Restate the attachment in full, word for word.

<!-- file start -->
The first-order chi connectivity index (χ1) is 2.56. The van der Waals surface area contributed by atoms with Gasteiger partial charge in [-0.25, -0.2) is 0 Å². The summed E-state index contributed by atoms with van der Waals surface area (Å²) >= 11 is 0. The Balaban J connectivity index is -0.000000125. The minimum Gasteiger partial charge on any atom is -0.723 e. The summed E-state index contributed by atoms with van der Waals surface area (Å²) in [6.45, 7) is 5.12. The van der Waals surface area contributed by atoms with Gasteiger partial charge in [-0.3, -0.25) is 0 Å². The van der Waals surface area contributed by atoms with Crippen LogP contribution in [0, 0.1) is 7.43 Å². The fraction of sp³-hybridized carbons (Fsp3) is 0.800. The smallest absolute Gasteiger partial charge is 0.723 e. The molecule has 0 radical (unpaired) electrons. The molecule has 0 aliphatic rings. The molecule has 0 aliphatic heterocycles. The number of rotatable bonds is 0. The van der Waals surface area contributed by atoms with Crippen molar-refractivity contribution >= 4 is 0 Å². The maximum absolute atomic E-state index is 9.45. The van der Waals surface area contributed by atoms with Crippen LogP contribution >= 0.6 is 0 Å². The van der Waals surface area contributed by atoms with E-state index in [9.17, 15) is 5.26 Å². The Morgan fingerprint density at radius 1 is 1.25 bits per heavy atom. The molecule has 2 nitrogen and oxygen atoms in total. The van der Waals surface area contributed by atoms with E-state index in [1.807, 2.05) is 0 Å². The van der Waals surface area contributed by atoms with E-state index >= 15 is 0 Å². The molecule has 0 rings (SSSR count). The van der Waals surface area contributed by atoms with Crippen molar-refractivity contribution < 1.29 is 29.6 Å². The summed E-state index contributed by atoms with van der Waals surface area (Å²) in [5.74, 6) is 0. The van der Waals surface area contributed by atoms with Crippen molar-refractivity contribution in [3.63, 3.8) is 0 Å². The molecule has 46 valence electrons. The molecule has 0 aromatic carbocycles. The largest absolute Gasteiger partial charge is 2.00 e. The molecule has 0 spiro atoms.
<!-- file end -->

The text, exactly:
The first-order chi connectivity index (χ1) is 2.56. The van der Waals surface area contributed by atoms with Gasteiger partial charge in [-0.25, -0.2) is 0 Å². The summed E-state index contributed by atoms with van der Waals surface area (Å²) >= 11 is 0. The Balaban J connectivity index is -0.000000125. The minimum Gasteiger partial charge on any atom is -0.723 e. The summed E-state index contributed by atoms with van der Waals surface area (Å²) in [6.45, 7) is 5.12. The van der Waals surface area contributed by atoms with Gasteiger partial charge in [-0.3, -0.25) is 0 Å². The van der Waals surface area contributed by atoms with Crippen LogP contribution in [0, 0.1) is 7.43 Å². The fraction of sp³-hybridized carbons (Fsp3) is 0.800. The smallest absolute Gasteiger partial charge is 0.723 e. The molecule has 0 radical (unpaired) electrons. The molecule has 0 aliphatic rings. The molecule has 0 aliphatic heterocycles. The number of rotatable bonds is 0. The van der Waals surface area contributed by atoms with Crippen molar-refractivity contribution >= 4 is 0 Å². The maximum absolute atomic E-state index is 9.45. The van der Waals surface area contributed by atoms with Crippen LogP contribution >= 0.6 is 0 Å². The van der Waals surface area contributed by atoms with E-state index in [9.17, 15) is 5.26 Å². The Morgan fingerprint density at radius 1 is 1.25 bits per heavy atom. The molecule has 2 nitrogen and oxygen atoms in total. The van der Waals surface area contributed by atoms with E-state index in [1.807, 2.05) is 0 Å². The van der Waals surface area contributed by atoms with E-state index >= 15 is 0 Å². The molecule has 0 rings (SSSR count). The van der Waals surface area contributed by atoms with Crippen molar-refractivity contribution < 1.29 is 29.6 Å². The summed E-state index contributed by atoms with van der Waals surface area (Å²) in [5.74, 6) is 0. The van der Waals surface area contributed by atoms with Crippen molar-refractivity contribution in [3.63, 3.8) is 0 Å². The molecule has 46 valence electrons. The molecule has 0 aromatic carbocycles. The largest absolute Gasteiger partial charge is 2.00 e. The molecule has 0 spiro atoms.